Guglielmo Marconi

Guglielmo Giovanni Maria Marconi, 1st Marquis of Marconi FRSA was an Italian inventor and electrical engineer, known for his pioneering work on long-distance radio transmission, development of Marconi's law, a radio telegraph system. He is credited as the inventor of radio, he shared the 1909 Nobel Prize in Physics with Karl Ferdinand Braun "in recognition of their contributions to the development of wireless telegraphy". Marconi was an entrepreneur and founder of The Wireless Telegraph & Signal Company in the United Kingdom in 1897, he succeeded in making an engineering and commercial success of radio by innovating and building on the work of previous experimenters and physicists. In 1929, Marconi was ennobled as a Marchese by King Victor Emmanuel III of Italy, and, in 1931, he set up the Vatican Radio for Pope Pius XI. Marconi was born into the Italian nobility as Guglielmo Giovanni Maria Marconi in Bologna on 25 April 1874, the second son of Giuseppe Marconi and his Irish wife Annie Jameson.

Marconi had a brother, a stepbrother, Luigi. Between the ages of two and six and his elder brother Alfonso lived with their mother in the English town of Bedford. Marconi did not go on to formal higher education. Instead, he learned chemistry and physics at home from a series of private tutors hired by his parents, his family hired additional tutors for Guglielmo in the winter when they would leave Bologna for the warmer climate of Tuscany or Florence. Marconi noted an important mentor was professor Vincenzo Rosa, a high school physics teacher in Livorno. Rosa taught the 17-year-old Marconi the basics of physical phenomena as well as new theories on electricity. At the age of 18 and back in Bologna, Marconi became acquainted with University of Bologna physicist Augusto Righi, who had done research on Heinrich Hertz's work. Righi permitted Marconi to attend lectures at the university and to use the University's laboratory and library. From youth, Marconi was interested in electricity. In the early 1890s, he began working on the idea of "wireless telegraphy"—i.e. the transmission of telegraph messages without connecting wires as used by the electric telegraph.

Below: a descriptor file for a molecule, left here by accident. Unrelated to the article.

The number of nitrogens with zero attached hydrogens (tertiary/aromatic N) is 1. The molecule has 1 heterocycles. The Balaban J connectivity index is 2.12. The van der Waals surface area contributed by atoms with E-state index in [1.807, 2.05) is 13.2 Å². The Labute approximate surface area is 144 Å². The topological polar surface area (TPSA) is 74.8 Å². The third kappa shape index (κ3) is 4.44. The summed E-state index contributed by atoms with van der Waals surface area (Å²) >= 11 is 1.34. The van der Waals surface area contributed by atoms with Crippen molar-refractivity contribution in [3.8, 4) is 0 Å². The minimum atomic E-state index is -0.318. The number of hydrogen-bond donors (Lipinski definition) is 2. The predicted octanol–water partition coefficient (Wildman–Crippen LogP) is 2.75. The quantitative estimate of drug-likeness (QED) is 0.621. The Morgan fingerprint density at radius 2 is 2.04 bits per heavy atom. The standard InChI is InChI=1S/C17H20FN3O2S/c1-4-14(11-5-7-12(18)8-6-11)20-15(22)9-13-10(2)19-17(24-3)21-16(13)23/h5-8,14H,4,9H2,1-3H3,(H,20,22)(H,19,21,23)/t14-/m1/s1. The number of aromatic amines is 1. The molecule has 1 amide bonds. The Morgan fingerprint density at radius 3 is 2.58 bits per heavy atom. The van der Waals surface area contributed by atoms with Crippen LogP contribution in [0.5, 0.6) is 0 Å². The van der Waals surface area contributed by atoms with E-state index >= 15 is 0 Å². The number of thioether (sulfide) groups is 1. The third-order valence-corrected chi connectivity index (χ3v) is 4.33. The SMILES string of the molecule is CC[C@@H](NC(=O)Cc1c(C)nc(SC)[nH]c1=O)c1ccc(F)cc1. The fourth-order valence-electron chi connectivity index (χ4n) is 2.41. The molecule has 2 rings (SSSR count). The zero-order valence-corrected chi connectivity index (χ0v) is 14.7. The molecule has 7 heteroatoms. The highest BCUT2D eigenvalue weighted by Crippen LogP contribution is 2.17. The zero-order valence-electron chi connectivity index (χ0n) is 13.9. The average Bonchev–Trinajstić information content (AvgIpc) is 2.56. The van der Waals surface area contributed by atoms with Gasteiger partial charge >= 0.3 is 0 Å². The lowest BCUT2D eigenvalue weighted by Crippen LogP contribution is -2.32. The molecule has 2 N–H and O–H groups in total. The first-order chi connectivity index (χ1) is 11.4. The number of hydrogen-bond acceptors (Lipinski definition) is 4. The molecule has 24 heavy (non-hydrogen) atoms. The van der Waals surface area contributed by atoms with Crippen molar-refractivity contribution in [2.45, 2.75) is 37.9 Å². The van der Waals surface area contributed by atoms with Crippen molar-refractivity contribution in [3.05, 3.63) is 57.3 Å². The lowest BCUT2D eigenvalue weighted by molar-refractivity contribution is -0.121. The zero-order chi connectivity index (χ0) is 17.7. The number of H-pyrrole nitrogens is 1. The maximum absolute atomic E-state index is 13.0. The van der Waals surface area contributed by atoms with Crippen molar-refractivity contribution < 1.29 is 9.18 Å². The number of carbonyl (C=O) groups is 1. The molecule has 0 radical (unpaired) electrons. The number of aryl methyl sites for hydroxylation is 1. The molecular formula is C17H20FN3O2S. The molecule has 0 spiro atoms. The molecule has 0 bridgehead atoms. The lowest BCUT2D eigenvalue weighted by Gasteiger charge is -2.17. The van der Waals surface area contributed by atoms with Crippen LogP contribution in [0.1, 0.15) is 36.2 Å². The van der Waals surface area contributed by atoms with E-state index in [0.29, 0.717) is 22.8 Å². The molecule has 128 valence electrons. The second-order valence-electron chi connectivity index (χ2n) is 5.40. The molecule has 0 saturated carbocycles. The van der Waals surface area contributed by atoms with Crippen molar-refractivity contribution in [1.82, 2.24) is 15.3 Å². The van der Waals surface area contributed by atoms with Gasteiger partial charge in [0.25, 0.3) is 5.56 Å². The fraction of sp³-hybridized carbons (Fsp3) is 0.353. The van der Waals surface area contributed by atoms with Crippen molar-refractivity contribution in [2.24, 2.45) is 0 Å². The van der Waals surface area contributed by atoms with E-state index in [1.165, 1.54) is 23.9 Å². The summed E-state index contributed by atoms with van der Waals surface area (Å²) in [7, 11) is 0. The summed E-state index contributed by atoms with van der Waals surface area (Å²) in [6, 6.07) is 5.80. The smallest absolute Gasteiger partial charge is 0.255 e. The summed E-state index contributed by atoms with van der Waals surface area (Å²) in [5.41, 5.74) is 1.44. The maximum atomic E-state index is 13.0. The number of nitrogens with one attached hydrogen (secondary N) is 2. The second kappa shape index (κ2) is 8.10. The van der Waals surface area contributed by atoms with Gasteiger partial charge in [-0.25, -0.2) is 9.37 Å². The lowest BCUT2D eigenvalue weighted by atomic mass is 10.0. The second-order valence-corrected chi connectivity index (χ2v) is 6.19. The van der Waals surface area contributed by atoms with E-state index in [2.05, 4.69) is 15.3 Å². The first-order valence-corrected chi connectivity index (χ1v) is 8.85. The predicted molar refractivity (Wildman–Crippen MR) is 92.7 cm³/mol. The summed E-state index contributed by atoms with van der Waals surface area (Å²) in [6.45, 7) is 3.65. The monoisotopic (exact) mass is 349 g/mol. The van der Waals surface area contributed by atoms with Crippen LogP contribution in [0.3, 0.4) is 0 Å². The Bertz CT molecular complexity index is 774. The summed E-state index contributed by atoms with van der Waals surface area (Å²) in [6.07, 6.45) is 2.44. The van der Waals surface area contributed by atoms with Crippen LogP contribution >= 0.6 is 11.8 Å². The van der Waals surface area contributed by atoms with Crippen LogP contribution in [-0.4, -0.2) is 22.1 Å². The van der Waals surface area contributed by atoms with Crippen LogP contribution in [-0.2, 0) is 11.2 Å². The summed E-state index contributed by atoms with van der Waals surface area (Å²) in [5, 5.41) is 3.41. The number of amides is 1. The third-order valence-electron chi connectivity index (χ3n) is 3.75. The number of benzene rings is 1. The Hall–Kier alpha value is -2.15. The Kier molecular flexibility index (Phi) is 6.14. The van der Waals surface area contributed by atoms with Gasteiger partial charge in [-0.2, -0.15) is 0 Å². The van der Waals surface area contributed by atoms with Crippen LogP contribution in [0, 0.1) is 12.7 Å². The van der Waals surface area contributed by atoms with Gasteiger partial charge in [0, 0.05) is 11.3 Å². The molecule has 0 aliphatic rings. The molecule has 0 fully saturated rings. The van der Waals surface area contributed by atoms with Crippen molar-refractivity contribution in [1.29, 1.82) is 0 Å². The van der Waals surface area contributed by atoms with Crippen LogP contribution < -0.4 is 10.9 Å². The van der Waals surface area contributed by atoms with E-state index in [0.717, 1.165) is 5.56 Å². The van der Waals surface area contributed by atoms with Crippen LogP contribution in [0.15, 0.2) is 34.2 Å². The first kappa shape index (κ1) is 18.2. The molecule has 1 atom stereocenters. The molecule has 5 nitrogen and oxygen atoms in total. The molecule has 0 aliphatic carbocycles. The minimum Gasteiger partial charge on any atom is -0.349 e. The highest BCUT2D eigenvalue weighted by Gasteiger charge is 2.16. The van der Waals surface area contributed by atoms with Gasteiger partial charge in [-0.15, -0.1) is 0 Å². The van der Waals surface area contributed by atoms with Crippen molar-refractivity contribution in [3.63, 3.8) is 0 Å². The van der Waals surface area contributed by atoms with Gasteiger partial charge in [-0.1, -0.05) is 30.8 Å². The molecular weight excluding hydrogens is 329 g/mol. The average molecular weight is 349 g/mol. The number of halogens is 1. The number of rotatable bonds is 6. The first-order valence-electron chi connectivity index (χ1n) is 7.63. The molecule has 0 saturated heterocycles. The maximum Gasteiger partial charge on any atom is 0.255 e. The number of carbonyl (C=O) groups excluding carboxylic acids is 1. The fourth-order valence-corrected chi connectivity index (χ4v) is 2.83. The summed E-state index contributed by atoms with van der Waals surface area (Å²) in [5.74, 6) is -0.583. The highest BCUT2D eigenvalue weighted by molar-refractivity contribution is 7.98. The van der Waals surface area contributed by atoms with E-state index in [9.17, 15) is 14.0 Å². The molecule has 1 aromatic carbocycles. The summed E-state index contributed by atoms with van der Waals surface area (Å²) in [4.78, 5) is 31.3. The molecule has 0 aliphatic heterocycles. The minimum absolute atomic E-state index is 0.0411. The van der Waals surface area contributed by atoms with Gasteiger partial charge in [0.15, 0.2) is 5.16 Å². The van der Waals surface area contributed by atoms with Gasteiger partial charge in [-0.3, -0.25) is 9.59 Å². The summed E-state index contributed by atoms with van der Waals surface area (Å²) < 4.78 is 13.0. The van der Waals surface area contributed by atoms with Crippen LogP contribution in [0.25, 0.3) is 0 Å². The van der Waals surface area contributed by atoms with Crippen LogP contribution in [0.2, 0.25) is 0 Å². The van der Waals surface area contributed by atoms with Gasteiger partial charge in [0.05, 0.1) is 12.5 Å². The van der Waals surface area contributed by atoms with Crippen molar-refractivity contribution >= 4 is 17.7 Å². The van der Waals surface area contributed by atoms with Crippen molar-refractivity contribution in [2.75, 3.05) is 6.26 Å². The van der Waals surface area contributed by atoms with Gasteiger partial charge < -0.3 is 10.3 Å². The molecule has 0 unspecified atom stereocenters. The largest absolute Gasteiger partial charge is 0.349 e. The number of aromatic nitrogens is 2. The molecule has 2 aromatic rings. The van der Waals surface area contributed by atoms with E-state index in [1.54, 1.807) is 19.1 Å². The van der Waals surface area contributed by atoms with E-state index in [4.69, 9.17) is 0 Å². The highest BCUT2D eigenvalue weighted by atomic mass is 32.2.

This was not a new idea. A new development came from Heinrich Hertz, who, in 1888, demonstrated that one could produce and detect electromagnetic radiation. At the time, this radiation was called "Hertzian" waves, is now referred to as radio waves. There was a great deal of interest in radio waves in the physics community, but this interest was in the scientific phenomenon, not in its potential as a communication method. Physicists looked on radio waves as an invisible form of light that could only travel along a line of sight path, limiting its range to the visual horizon like existing forms of visual signaling. Hertz's death in 1894 brought published reviews of his earlier discoveries including a demonstration on the transmission and detection of radio waves by the British physicist Oliver Lodge and an article about Hertz's work by Augusto Righi. Righi's article renewed Marconi's interest in developing a wireless telegraphy system based on radio waves, a line of inquiry that Marconi noted other inventors did not seem to be pursuing.